Research Article

The origin of Guideline Daily Amounts and the Food Standards Agency's guidance on what counts as ‘a lot’ and ‘a little’

Mike Raynera1 c1, Peter Scarborougha1 and Carol Williamsa2

a1 British Heart Foundation Health Promotion Research Group, Department of Public Health, University of Oxford, Oxford OX1 7LF, UK

a2 Centre for International Child Health, Institute of Child Health, 30 Guilford Street, London WC1N 1EH, UK


Objective: This paper provides the rationale for the Guideline Daily Amounts (GDAs) for fat, saturated fat and other nutrients that appear on food labels in the UK. These GDAs are provided voluntarily by manufacturers and retailers and were developed to help people make better use of nutrition labelling – the format of which is prescribed by the European Union's nutrition labelling directive. The paper also describes the basis to some Rules of Thumb for what counts as ‘a lot’ or ‘a little’ of fat, saturated fat and other nutrients, in an individual food.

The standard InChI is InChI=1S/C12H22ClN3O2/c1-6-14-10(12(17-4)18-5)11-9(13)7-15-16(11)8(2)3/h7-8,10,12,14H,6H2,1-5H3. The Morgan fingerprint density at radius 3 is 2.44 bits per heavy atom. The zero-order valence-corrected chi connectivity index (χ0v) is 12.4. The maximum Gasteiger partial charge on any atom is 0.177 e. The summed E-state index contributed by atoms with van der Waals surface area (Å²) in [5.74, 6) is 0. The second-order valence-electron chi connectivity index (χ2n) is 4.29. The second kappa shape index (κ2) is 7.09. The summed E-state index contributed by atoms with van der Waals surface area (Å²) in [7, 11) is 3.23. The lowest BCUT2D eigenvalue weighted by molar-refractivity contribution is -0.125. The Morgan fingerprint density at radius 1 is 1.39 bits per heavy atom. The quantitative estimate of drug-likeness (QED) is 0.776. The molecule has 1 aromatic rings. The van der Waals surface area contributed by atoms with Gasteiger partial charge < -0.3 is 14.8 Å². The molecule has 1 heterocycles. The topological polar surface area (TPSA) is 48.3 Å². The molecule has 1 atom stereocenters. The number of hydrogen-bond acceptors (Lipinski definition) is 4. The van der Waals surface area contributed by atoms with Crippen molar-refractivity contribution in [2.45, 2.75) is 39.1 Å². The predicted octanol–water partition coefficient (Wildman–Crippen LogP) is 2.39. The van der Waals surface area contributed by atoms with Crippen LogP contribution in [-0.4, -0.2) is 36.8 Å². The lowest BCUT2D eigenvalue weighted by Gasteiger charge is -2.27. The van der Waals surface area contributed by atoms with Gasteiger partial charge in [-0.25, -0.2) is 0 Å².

Design: The paper gives the background to, and purpose of, the GDAs and Rules of Thumb and explains how they were calculated. It briefly describes their subsequent usage by food producers and others.

Results: Both GDAs and the Rules of Thumb first appeared in a leaflet developed by the authors and published in 1996 by the Ministry of Agriculture, Fisheries and Food. GDAs for fat, saturated fat and energy were adopted subsequently by the Institute of Grocery Distribution and then by many retailers and some manufacturers. The Rules of Thumb for fat, saturated fat, sugar and sodium have recently been republished in some leaflets published by the Food Standards Agency in the UK.

Conclusions: GDAs and Rules of Thumb may provide useful ways of helping consumers make sense of nutrition labelling. The current GDAs and the Rules of Thumb could usefully be updated in the light of recent developments.

(Received August 07 2003)

(Accepted October 10 2003)


c1 *Corresponding author: Email